Hitler wrote that propaganda “must fix its intellectual level so as not to be above the heads of the least intellectual of those to whom it is directed.” You must appeal to feelings and rile up your target, because, he stated, they are incapable of understanding anything. Their powers are restricted and “their understanding is feeble.” Hitler actually said that. And to a tee, Trump follows this most basic tenet of propaganda.
     Look at the following. It’s from a 1998 People Magazine. It's that rare quote that shows all his cards.

If I were to run, I’d run as a Republican. They’re the dumbest group of voters in the country. They believe anything on Fox News. I could lie and they’d still eat it up. I bet my numbers would be terrific.

It’s an insidious statement that reeks of hubris. I keep wondering, what if people knew that he believed they were feeble and stupid? What if they knew that they were played?
     As if that wasn’t enough, the consequences of propaganda are scary, because when Trump makes decisions as president, he’s pandering to people who aren’t informed. And if trouble looms, as it does via the Russian and Comey investigations, what does Trump have to do? He must pump up his pandering and enforce whatever lie it will take to solidify his base.
    Last week, Trump pulled the U.S. out of the Paris Agreement. It wasn’t about making the best decision given the evidence –– there was no regard for science, job trends, fellow man, the next generation or even Pittsburgh. It was an empty act of defiance meant to shore up his power. What begins with a lie can only end up missing the issue, accomplishing nothing.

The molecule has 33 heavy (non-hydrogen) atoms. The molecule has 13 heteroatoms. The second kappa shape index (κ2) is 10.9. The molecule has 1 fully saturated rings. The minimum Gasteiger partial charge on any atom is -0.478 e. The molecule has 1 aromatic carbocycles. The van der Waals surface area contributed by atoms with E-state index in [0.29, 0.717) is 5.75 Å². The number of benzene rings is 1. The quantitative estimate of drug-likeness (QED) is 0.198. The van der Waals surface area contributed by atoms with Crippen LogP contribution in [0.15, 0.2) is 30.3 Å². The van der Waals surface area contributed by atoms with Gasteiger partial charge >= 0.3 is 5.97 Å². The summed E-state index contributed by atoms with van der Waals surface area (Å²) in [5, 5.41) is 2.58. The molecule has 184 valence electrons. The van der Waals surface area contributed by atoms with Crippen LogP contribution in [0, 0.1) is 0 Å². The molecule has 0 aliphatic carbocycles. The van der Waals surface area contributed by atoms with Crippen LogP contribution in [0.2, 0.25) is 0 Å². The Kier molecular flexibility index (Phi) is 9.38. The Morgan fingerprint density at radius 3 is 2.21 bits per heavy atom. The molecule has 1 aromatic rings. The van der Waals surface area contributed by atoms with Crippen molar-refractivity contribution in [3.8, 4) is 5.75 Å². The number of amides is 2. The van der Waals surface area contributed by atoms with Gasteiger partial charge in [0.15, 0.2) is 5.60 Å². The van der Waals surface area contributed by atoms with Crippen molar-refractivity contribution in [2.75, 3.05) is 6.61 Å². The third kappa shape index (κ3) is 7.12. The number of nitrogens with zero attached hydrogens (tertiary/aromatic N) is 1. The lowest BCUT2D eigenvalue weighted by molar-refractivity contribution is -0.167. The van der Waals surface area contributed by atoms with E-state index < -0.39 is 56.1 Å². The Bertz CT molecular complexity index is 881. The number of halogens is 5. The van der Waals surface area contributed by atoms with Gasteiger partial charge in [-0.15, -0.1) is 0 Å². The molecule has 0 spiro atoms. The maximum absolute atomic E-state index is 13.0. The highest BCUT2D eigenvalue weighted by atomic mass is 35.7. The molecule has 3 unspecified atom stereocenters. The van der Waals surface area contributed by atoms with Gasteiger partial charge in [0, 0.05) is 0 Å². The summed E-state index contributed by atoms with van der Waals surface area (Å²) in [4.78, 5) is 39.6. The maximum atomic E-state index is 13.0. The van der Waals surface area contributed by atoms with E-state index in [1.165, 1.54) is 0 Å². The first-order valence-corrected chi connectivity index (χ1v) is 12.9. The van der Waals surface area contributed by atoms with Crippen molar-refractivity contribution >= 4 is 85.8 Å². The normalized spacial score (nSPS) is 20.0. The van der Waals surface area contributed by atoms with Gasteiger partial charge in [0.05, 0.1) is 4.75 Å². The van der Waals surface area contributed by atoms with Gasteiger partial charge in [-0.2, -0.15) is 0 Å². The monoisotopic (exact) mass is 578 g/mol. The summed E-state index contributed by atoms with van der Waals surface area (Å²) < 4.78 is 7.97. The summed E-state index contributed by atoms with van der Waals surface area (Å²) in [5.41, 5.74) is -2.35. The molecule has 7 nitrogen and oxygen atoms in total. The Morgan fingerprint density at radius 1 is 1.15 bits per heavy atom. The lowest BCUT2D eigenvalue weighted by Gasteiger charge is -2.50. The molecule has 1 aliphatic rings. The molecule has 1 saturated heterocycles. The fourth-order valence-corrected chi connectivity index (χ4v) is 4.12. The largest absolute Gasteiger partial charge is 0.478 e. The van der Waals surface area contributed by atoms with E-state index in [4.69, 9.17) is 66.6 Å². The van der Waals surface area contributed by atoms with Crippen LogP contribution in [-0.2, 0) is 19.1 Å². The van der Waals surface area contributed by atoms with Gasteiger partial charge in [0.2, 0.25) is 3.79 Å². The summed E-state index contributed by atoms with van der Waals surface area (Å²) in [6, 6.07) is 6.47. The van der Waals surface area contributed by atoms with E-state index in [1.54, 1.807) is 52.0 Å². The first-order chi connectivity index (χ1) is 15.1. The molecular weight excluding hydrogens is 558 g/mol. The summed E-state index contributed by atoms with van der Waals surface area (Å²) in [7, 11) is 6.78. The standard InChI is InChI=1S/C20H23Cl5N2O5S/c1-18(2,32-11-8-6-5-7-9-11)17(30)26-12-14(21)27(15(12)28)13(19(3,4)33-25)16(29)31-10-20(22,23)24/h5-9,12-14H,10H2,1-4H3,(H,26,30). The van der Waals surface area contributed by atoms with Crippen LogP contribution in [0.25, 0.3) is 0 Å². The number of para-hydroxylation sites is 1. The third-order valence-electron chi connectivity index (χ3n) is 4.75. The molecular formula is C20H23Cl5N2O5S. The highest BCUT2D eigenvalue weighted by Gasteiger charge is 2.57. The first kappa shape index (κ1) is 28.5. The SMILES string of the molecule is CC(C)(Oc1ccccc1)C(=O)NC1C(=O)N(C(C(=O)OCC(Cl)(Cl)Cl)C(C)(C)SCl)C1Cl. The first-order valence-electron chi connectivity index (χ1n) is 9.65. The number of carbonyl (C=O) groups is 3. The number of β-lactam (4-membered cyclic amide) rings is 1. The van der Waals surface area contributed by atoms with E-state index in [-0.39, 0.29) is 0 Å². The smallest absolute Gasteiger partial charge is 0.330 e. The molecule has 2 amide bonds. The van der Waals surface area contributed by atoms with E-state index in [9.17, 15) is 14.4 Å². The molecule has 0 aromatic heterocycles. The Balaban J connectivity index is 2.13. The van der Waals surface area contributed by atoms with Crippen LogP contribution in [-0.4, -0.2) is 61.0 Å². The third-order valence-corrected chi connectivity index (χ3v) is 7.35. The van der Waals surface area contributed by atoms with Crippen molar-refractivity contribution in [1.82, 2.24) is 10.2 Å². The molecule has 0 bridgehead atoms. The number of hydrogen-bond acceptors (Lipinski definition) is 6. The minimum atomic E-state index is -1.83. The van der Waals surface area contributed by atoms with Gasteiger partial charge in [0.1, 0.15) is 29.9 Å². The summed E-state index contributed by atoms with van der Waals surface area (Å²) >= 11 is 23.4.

Saturday, April 29, 2017


     The movie Denial may not have been a great movie, but it was an insightful movie. It’s the true story about the libel case brought by holocaust denier, David Irving, played by Timothy Spall, against the author, Deborah Lipstadt, played by Rachel Wiesz. In this age of alternative facts, it’s incredibly timely and instructive. It’s also pretty satisfying. Deborah Lipstadt wins the case and it makes you want to march down to Texas and punch Alex Jones in the mouth.
     Its lesson comes out of the title. Lipstadt’s lawyer tells her, “What feels best isn’t always what works best.” And what felt most natural to Lipstadt was to rail against the injustice, get Holocaust survivors to attest to the atrocities and express their suffering. Her legal team, however, had a different strategy –– make the argument about him, David Irving; set aside your personal feelings; mine all of Irving’s writings and speeches for discrepancies and, ultimately, find proof that his version of the Holocaust evolved and was twisted to suit his purposes. It was an exhausting amount of work that showed how labyrinthine and time-consuming the process of unearthing falsehoods is. For Deborah Lipstadt, it would be an act of self-denial. “How hard it is to hand over your conscience,” she says. 
     For us ad people, it’s a reminder that Persuasion comes by focusing on the target, by setting aside our own feelings, our own tastes and styles and media preferences to communicate that, which would be most effective to the consumer.